January 27, 2009 • Daily Email Recap

Earth Policy Institute
News Release
For Immediate Release
September 18, 2008


With attention turning to the second round of the energy debate in the U.S. Senate, the Earth Policy Institute thought you might find useful a brief summary of the facts behind drilling, gasoline prices and America’s energy future.

Geological and economic realities make clear that drilling for oil cannot make the U.S. energy independent or reduce gasoline prices. Drilling is an expensive and dangerous red herring, especially because far better options exist. A new Earth Policy Institute analysis finds that powering a plug-in hybrid electric vehicle fleet with clean, renewable energy sources like wind and solar would have a seismic price impact: instead of paying $4 per gallon at the gasoline pump, we could plug in at home for the wind-generated-electricity equivalent of less than $1 per gallon. The U.S. Department of Energy reports that the wind resources in just three states–North Dakota, Kansas, and Texas–are sufficient to meet national electricity needs.

We hope you find the information below useful. It is also posted on-line with references at www.earthpolicy.org/Bulletins/2008/Bulletin3.htm.



Jonathan G. Dorn


• The United States consumes nearly 21 million barrels of petroleum per day (7.5 billion barrels per year), one fourth the world total.
• Of the crude oil consumed in the U.S., 66 percent is imported.
• The U.S. is on pace to spend over $500 billion on petroleum imports in 2008.
• U.S. oil production currently occurs onshore in the lower 48 states (2.9 million barrels per day (mbd)), offshore (1.4 mbd, primarily in the Gulf of Mexico), and in Alaska (0.7 mbd).

More Drilling Cannot Make the U.S. Energy Independent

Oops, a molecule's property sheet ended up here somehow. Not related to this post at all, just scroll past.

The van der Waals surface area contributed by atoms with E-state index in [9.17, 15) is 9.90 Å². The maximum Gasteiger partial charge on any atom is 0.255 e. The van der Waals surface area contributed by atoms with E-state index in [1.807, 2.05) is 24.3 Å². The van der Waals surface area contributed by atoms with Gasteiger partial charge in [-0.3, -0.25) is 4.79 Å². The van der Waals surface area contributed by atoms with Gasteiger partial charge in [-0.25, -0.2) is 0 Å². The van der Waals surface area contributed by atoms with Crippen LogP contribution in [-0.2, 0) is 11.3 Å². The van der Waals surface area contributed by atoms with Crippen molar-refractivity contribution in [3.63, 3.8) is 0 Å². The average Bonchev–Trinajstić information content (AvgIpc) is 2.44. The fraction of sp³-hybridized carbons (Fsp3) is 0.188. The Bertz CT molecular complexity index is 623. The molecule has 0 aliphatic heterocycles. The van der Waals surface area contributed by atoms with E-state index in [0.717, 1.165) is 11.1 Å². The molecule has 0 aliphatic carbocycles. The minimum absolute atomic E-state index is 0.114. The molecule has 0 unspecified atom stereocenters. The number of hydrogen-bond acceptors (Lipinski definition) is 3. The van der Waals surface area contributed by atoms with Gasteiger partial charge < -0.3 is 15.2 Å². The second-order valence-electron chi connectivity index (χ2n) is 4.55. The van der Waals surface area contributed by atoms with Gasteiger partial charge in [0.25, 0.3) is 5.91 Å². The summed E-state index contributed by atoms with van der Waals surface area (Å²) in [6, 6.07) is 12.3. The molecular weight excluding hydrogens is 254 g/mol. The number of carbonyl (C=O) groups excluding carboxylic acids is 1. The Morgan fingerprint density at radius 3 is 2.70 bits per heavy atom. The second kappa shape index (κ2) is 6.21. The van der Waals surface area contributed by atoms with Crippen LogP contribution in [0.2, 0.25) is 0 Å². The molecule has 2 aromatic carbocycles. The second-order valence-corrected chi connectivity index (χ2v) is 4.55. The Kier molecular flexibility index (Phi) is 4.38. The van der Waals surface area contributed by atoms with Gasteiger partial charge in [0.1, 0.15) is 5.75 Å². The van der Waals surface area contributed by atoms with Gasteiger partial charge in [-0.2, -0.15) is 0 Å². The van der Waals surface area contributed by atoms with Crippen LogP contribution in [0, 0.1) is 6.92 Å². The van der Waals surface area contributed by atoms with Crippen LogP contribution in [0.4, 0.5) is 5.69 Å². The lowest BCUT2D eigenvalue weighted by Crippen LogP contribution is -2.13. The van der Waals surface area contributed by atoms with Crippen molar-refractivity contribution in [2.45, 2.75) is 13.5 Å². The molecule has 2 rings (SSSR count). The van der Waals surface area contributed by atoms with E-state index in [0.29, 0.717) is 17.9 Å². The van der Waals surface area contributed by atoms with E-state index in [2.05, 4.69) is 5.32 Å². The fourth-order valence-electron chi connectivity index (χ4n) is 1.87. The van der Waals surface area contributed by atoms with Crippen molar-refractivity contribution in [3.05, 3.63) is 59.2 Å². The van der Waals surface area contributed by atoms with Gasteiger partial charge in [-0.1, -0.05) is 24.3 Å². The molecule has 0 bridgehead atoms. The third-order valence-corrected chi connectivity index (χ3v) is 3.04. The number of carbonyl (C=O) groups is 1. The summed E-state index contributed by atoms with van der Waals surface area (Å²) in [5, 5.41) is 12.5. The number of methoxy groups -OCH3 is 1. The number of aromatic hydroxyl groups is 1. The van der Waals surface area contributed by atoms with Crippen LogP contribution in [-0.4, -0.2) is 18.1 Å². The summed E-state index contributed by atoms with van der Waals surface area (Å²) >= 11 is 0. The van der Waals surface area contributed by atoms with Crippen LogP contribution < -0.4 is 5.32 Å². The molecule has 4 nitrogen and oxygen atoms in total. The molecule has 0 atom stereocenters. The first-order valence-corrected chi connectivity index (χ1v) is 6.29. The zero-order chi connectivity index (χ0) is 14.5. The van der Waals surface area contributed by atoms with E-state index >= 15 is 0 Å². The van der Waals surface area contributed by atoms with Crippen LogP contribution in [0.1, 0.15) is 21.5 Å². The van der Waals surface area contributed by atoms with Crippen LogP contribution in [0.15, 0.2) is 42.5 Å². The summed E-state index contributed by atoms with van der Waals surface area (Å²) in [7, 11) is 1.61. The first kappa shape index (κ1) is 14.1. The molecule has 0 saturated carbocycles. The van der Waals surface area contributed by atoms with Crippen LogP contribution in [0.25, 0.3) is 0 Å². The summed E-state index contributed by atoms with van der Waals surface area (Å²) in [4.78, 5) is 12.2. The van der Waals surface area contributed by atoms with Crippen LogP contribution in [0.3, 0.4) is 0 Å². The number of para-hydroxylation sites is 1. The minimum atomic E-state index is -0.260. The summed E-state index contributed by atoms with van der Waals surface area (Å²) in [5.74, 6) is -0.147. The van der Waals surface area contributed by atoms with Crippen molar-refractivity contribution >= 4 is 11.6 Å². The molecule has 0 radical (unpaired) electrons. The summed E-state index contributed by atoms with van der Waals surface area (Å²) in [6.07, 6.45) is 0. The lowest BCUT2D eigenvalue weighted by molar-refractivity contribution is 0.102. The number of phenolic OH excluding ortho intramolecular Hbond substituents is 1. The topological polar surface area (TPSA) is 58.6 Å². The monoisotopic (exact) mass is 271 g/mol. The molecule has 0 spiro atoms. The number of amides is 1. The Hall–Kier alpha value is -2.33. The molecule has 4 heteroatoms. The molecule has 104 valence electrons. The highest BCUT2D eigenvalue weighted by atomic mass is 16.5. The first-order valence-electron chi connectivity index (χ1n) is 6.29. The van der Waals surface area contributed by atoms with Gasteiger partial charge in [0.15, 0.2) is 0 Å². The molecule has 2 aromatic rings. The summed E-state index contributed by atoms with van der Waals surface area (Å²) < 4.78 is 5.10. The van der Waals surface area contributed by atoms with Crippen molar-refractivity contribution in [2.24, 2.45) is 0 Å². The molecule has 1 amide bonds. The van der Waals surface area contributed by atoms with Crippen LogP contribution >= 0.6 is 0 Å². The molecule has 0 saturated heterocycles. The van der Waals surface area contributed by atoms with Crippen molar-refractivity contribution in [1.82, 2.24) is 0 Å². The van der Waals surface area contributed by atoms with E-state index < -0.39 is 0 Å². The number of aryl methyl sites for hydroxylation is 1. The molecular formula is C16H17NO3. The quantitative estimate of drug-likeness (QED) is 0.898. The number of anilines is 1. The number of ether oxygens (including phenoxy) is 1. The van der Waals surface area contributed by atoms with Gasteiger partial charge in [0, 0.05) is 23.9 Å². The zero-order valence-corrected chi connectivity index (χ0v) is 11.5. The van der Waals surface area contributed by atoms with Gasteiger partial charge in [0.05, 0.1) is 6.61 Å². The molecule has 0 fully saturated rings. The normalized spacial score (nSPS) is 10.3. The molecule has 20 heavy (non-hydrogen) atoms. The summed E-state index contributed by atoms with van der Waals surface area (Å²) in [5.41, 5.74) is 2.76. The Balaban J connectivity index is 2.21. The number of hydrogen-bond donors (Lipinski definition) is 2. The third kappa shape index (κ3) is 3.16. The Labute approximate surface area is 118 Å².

• The U.S. Geological Survey estimates that 10.4 billion barrels of oil are technically recoverable in the Arctic National Wildlife Refuge (ANWR)—less than one and a half years of consumption.
• The U.S. Department of Energy (DOE) estimates that of the 59 billion barrels of technically recoverable oil in the Outer Continental Shelf (OCS) of the lower 48 states, only 18 billion are off limits under the federal moratorium.
• DOE projects that lifting the OCS moratorium would not increase production before 2017 and that by 2030 production would only amount to 0.2 million barrels per day—less than 1 percent of current consumption.
• Total U.S. proved oil reserves are estimated at 21 billion barrels—less than a 3 year supply at the current rate of consumption.
• Since peaking in 1970, U.S. crude oil production has declined 47 percent. World production could be peaking now.

More Drilling Will Not Reduce Oil or Gasoline Prices

• DOE projects that opening ANWR would lower gasoline prices at the pump by a mere 2 cents per gallon.
• Lifting the moratoria on drilling in ANWR and the OCS would reduce the price of a gallon of gasoline by at most 6 cents—and this would not be seen for at least another decade.
• Oil is traded as a global commodity and its price is set on the world market. The Organization of Petroleum Exporting Countries (OPEC) could simply reduce exports to negate even the nominal potential price reduction, a fact acknowledged by DOE.

We Can Move Beyond Oil

• The increase in U.S. automobile fuel economy standards to 35 miles per gallon of gasoline mandated by the Energy Independence and Security Act of 2007 is projected to save more than 1.1 million barrels of oil per day in 2020—roughly half of current U.S. imports from the Persian Gulf. Technology exists to raise standards higher faster.
• Electrifying the U.S. transportation system and restructuring urban transport could reduce petroleum consumption by over 50 percent, nearly eliminating the need for imports.
• Wind-generated electricity could power plug-in hybrid cars, such as GM’s prototype Chevy Volt, at the equivalent of less than $1 per gallon of gasoline.

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For information on Earth Policy Institute’s plan to restructure transportation systems and move away from oil, see Plan B 3.0: Mobilizing to Save Civilization, available at www.earthpolicy.org for free downloading.

For information contact:

Media Contact:
Reah Janise Kauffman
Tel: (202) 496-9290 x 12
E-mail: rjk (at) earthpolicy.org

Research Contact:
Jonathan G. Dorn
Tel: (202) 496-9290 x 15
E-mail: jdorn (at) earthpolicy.org

Earth Policy Institute
1350 Connecticut Ave. NW, Suite 403
Washington, DC 20036
Web: www.earthpolicy.org

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